October 1st, 2011
Trio Commando made their public debut last noght at the chapel Performance Space opening up for Eric Barber, performing improvisations, excavations and conversations through a high powered trio configuration featuring Wayne Horvitz (piano), Samantha Boshnack(trumpets), and Beth Fleenor (clarinets/voice). Unexpected and brilliant set of music with exciting electronic and vocal intermixing.
Since arriving in Seattle in 1998, clarinetist/vocal percussionist/ composer Beth Fleenor has carved a place for herself as an energetic multi-instrumentalist and dynamic generative artist. Her robust sound, organic approach, and openness to experimentation in all forms, actively fuels a long and varied list of collaborations. Ranging from shows in nightclubs, festivals, schools and galleries, to prisons, parties and concert halls, Fleenor’s work has been featured in live music, theater, performance art, recordings, modern dance, film, sound art and art installations.
Samantha Boshnack has composed and performed with a plethora of Seattle-based musicians and groups since arriving from New York in 2003. The Bard College graduate uses a broad palette in her compositions, including jazz, rock, hip-hop, Balkan, and contemporary classical music influences. Her work has received acclaim from music critics around the world, and has received support from 4Culture, Jack Straw Productions, ASCAPlus, and the Seattle Mayor’s Office of Arts & Cultural Affairs.
Wayne Horvitz is a composer, pianist, electronic musician, and producer. He has toured widely, and has collaborated with musicians such as Bill Frisell, Butch Morris, John Zorn, Robin Holcomb, Fred Frith, Julian Priester, Michael Shrieve, Bobby Previte, Marty Ehrlich, William Parker, Ron Miles, Sara Schoenbeck, Peggy Lee, Briggan Krauss, and many others. A recipient of numerous commissions and awards, his various ensembles include The President, Pigpen, Zony Mash, The HMP Trio, The New York Composers Orchestra, The 4 Plus 1 Ensemble, Sweeter Than the Day and The Gravitas Quartet.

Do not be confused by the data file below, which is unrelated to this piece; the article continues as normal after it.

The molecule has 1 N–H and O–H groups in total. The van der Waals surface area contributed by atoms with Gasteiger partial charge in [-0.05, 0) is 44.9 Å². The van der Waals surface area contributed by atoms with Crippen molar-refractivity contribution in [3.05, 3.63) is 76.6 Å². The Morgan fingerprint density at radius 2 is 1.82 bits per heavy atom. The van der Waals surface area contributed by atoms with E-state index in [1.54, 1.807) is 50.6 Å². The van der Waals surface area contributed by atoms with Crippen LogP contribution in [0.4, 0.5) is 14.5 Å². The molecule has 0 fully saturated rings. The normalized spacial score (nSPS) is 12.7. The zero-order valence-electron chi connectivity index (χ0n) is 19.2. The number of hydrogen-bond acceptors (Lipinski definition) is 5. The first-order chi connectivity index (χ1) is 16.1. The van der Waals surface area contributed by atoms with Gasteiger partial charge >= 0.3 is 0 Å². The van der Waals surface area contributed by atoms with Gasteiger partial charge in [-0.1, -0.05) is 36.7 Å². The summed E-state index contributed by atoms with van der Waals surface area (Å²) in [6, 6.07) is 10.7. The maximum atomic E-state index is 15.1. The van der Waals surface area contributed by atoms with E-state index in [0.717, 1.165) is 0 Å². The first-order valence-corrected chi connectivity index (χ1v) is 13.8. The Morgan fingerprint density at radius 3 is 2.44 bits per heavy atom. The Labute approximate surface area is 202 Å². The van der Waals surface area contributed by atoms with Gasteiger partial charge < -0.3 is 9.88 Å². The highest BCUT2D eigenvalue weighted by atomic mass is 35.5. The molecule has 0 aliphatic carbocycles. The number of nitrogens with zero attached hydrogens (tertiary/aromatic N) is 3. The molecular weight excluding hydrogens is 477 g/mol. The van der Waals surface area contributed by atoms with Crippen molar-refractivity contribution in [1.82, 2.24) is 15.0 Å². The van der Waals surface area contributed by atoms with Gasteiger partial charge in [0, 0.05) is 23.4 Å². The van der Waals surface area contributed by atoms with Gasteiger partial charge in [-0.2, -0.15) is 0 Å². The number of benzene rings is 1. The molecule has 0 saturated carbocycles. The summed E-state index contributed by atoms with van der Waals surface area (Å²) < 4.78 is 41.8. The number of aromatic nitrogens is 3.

Presented by NONSEQUITUR, which supports a wide range of adventurous music and sound art through recordings, performances, and exhibitions since 1989. They currently sponsor the Wayward Music Series in the Chapel Performance Space at the historic Good Shepherd Center in the Wallingford neighborhood.
January 31st, 2010
Kurt Elling in performance at the Bellevue Jazz Festival last spring.
“Dedicated to You: Kurt Elling Sings the Music of Coltrane and Hartman,” by Kurt Elling won the Grammy for Best Jazz Vocal Album tonight at the 52nd annual Grammy Awards at the Staples Center in Los Angeles. He is always wonderful to see live and this album is a fine example of his music.
Jazz Photography by Seattle photographer Daniel Sheehan covers jazz performances, and creates portrait photography for publications and corporations and is a Seattle Wedding Photographer at A Beautiful Day Photography.
March 18th, 2009
Susan Carr just before performing at Egan’s Ballard Jam House last month